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It is possible to not learn real causes from some A/B tests

July 20, 2015
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It is conventional wisdom that A/B testing (or in proper terms, randomized controlled experiments) is the gold standard for causal analysis, meaning if you run an A/B test, you know what caused an effect. In practice, this is not always true. Sometimes, the A/B test only provides a statistical understanding of causes but not an average Joe's understanding. Let's start with a hypothetical example in which both definitions are aligned.…

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Create a density curve with shaded tails

July 20, 2015
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Create a density curve with shaded tails

A SAS programmer wanted to plot the normal distribution and highlight the area under curve that corresponds to the tails of the distribution. For example, the following plot shows the lower decile shaded in blue and the upper decile shaded in red. An easy way to do this in SAS […] The post Create a density curve with shaded tails appeared first on The DO Loop.

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Introducing Ben Connault

July 20, 2015
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I should introduce Benjamin ("Ben") Connault, Penn's newly-hired young econometrician, arriving from Princeton any day now. We're extremely grateful to Bo Honoré, Ulrich Müller, Andriy Norets, and Chris Sims for sending him our way.Fra...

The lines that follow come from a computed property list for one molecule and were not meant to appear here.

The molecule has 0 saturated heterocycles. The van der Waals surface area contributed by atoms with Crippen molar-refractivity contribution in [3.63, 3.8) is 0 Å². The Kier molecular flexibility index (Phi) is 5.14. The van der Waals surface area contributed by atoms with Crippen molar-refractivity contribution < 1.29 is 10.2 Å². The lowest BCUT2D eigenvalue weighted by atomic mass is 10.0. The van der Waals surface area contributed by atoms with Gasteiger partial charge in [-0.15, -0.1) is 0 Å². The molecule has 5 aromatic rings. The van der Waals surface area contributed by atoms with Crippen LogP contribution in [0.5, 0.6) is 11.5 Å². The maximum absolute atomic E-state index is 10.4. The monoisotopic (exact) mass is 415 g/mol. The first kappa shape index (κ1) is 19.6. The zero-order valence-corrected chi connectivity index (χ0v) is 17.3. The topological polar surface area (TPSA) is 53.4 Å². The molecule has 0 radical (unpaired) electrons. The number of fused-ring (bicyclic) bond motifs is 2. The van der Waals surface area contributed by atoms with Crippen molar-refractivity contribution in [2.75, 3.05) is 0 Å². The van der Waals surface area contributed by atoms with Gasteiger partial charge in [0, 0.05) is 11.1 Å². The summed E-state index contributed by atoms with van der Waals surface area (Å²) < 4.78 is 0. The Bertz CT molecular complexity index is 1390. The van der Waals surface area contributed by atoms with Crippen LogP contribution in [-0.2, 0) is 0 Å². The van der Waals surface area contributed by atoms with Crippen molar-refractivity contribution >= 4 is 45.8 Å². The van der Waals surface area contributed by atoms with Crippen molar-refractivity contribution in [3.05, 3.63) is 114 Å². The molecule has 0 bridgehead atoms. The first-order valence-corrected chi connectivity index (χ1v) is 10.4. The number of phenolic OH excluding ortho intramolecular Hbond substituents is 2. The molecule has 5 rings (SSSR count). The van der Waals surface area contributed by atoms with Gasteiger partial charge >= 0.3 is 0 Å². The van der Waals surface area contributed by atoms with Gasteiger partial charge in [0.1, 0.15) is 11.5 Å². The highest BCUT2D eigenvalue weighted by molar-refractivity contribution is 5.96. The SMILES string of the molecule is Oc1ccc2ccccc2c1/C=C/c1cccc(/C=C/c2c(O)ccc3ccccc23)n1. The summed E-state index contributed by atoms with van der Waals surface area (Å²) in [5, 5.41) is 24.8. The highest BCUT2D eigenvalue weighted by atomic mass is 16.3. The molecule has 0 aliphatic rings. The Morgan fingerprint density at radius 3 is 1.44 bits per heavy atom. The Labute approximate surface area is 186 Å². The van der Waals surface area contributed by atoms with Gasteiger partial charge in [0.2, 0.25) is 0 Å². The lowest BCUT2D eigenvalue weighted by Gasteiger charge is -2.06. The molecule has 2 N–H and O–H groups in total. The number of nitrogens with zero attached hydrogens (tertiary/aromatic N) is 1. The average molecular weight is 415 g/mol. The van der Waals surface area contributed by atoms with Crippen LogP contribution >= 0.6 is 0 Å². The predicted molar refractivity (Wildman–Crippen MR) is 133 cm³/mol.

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MCMskv, Lenzerheide, 4-7 Jan., 2016 [news #1]

July 19, 2015
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MCMskv, Lenzerheide, 4-7 Jan., 2016 [news #1]

The BayesComp MCMski V [or MCMskv for short] has now its official website, once again maintained by Merrill Lietchy from Drexel University, Philadelphia, and registration is even open! The call for contributed sessions is now over, while the call for posters remains open until the very end. The novelty from the previous post is that there […]

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“17 Baby Names You Didn’t Know Were Totally Made Up”

July 19, 2015
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From Laura Wattenberg: Want to drive the baby-naming public up the wall? Tell them you’re naming your daughter Renesmee. Author Stephenie Meyer invented the name for the half-vampire child in her wildly popular Twilight series. In the story it’s simply an homage to the child’s two grandmothers, Renee and Esmé. To the traditional-minded, though, Renesmee […] The post “17 Baby Names You Didn’t Know Were Totally Made Up” appeared first…

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Predicting Titanic deaths on Kaggle

July 19, 2015
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Predicting Titanic deaths on Kaggle

Kaggle has a competition to predict who will die on the famous Titanic 'Machine Learning from Disaster''. It is placed as knowledge competition. Just up there to learn. I am late to the party, it has been been for 1 1/2 year, to end by end 2015. It is ...